The cooperative, in partnership with the IRRRB and Itasca County, was a recipient of a grant from the 2015 Border to Border Broadband Grant program which will fund nearly $2 million of the $5.5 million Central Itasca County Broadband Project. Construction will begin in the spring and will bring broadband Internet service with download and upload speeds of up to 1 Gigabit per second along with PBTV and voice services to nearly 1,300 locations that currently lack broadband service.

“We are honored that Lt. Governor Smith took the time during her busy trip to Bemidji to stop at our cooperative and visit with our staff. She along with Governor Dayton are strong proponents of bringing broadband access to all Minnesotan’s and we are very appreciative and supportive of their efforts. There are far too many rural areas that remain without access to broadband. We will continue to do what we can to bring it to as many in northern Minnesota as we can,” said Gary Johnson, Paul Bunyan Communications CEO/General Manager.

In addition to meeting with Paul Bunyan Communications staff, the Lt. Governor toured the cooperative’s facility.

Paul Bunyan Communications has the region’s largest and fastest all fiber optic network with over 5,000 square miles throughout most of Beltrami County and portions of Hubbard, Itasca, Koochiching, Cass , and St. Louis Counties. The Cooperative provides Fiber Optic High Speed Internet Services, digital and high definition television services, Smart Home services, digital voice services, and more.
###

Doug Dawson (POTs and PANs) wrote an interesting post earlier this week on municipal networks – promoting public private partnerships. As Doug points out he has a unique perspective because he works with municipalities and small ISPs. And he points out that few communities want to become broadband providers…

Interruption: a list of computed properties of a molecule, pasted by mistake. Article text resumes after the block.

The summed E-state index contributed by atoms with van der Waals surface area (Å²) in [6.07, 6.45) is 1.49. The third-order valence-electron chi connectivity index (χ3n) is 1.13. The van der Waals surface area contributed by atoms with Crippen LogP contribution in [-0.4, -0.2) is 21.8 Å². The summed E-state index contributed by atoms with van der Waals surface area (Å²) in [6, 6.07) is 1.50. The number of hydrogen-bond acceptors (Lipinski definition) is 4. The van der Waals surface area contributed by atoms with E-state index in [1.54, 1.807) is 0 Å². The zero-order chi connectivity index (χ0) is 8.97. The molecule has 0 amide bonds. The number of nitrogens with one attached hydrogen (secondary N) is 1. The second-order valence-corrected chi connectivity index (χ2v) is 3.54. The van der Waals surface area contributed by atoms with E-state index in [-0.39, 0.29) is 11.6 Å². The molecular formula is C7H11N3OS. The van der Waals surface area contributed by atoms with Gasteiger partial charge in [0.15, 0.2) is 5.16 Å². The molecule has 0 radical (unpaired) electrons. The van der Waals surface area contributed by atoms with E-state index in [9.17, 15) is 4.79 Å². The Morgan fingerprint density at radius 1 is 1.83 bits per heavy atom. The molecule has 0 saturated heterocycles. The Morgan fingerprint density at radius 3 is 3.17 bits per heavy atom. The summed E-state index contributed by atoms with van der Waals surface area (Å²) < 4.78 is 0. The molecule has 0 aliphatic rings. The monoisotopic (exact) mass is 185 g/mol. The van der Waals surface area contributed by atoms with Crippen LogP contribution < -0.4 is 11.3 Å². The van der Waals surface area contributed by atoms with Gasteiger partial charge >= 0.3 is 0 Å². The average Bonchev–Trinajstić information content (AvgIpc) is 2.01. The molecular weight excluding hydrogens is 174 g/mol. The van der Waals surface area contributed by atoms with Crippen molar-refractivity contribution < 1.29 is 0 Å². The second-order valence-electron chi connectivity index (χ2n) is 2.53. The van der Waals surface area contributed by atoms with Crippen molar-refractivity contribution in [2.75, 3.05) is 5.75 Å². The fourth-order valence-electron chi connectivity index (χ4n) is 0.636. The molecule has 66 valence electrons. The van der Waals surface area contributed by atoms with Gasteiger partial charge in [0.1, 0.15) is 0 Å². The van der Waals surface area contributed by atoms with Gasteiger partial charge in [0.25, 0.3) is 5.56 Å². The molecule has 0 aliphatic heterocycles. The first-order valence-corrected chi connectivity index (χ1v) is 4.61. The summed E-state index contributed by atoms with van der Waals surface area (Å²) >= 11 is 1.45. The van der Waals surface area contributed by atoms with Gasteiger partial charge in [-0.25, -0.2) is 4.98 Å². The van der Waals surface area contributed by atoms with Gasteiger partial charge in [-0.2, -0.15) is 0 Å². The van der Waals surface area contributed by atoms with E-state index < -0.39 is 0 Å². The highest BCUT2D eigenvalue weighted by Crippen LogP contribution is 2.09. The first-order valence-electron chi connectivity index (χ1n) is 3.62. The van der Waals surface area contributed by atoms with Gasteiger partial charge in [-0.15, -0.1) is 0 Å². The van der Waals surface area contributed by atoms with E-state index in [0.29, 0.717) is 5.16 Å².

One thing that I have noticed over the years is that there is a huge amount of distrust by commercial ISPs towards municipalities that explore building fiber optic networks.

And I think for the most part this distrust is misplaced. It’s been my experience that there are almost no cities that want to be an ISP. I think perhaps the idea that cities want to do this has been caused by the big telcos and cable companies spreading alarms about the cities that have done this. I think that most of the cities that have built fiber, except for a few like Chattanooga, would have much preferred to have a commercial company bring competitive broadband to their city.

It’s easy to forget about the fear and angst in rural America concerning broadband. Rural communities keep seeing other rural places that are getting gigabit broadband while they still have homes that don’t even have DSL. They look around and see little towns of their own size with broadband that are thriving and they realize that if their town stays on the wrong side of the digital divide that their long term viability is at risk.